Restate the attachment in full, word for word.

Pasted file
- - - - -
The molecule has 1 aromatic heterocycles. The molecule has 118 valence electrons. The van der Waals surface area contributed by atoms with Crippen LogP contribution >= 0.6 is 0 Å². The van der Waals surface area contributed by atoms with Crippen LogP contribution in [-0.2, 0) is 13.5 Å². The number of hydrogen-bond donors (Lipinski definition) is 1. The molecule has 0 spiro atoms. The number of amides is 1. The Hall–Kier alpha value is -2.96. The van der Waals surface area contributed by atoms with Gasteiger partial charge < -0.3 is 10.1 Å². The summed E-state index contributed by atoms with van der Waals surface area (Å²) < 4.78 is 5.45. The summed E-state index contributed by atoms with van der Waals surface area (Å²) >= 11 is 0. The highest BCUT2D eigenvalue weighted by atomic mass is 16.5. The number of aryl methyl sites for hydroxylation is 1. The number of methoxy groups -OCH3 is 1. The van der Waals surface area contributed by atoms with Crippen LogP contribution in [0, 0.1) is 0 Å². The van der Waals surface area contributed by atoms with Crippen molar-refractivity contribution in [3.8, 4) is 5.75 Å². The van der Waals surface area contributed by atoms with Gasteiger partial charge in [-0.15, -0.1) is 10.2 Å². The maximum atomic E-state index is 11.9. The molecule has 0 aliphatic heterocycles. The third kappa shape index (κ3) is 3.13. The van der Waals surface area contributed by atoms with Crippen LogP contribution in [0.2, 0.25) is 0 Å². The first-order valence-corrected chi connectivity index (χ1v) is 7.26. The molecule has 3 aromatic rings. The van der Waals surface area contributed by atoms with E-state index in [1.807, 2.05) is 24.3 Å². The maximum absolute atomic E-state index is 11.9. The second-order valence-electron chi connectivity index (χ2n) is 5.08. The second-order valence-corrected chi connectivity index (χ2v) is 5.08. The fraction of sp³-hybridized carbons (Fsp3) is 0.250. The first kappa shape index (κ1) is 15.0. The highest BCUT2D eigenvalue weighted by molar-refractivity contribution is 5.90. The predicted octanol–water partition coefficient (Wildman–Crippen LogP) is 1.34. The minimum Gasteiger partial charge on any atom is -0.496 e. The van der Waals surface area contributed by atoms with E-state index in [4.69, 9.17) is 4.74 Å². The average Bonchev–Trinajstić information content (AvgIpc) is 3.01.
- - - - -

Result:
The molecule has 1 aromatic heterocycles. The molecule has 118 valence electrons. The van der Waals surface area contributed by atoms with Crippen LogP contribution >= 0.6 is 0 Å². The van der Waals surface area contributed by atoms with Crippen LogP contribution in [-0.2, 0) is 13.5 Å². The number of hydrogen-bond donors (Lipinski definition) is 1. The molecule has 0 spiro atoms. The number of amides is 1. The Hall–Kier alpha value is -2.96. The van der Waals surface area contributed by atoms with Gasteiger partial charge < -0.3 is 10.1 Å². The summed E-state index contributed by atoms with van der Waals surface area (Å²) < 4.78 is 5.45. The summed E-state index contributed by atoms with van der Waals surface area (Å²) >= 11 is 0. The highest BCUT2D eigenvalue weighted by atomic mass is 16.5. The number of aryl methyl sites for hydroxylation is 1. The number of methoxy groups -OCH3 is 1. The van der Waals surface area contributed by atoms with Crippen LogP contribution in [0, 0.1) is 0 Å². The van der Waals surface area contributed by atoms with Crippen molar-refractivity contribution in [3.8, 4) is 5.75 Å². The van der Waals surface area contributed by atoms with Gasteiger partial charge in [-0.15, -0.1) is 10.2 Å². The maximum atomic E-state index is 11.9. The molecule has 0 aliphatic heterocycles. The third kappa shape index (κ3) is 3.13. The van der Waals surface area contributed by atoms with Crippen LogP contribution in [0.2, 0.25) is 0 Å². The first-order valence-corrected chi connectivity index (χ1v) is 7.26. The molecule has 3 aromatic rings. The van der Waals surface area contributed by atoms with E-state index in [1.807, 2.05) is 24.3 Å². The maximum absolute atomic E-state index is 11.9. The second-order valence-electron chi connectivity index (χ2n) is 5.08. The second-order valence-corrected chi connectivity index (χ2v) is 5.08. The fraction of sp³-hybridized carbons (Fsp3) is 0.250. The first kappa shape index (κ1) is 15.0. The highest BCUT2D eigenvalue weighted by molar-refractivity contribution is 5.90. The predicted octanol–water partition coefficient (Wildman–Crippen LogP) is 1.34. The minimum Gasteiger partial charge on any atom is -0.496 e. The van der Waals surface area contributed by atoms with E-state index in [4.69, 9.17) is 4.74 Å². The average Bonchev–Trinajstić information content (AvgIpc) is 3.01.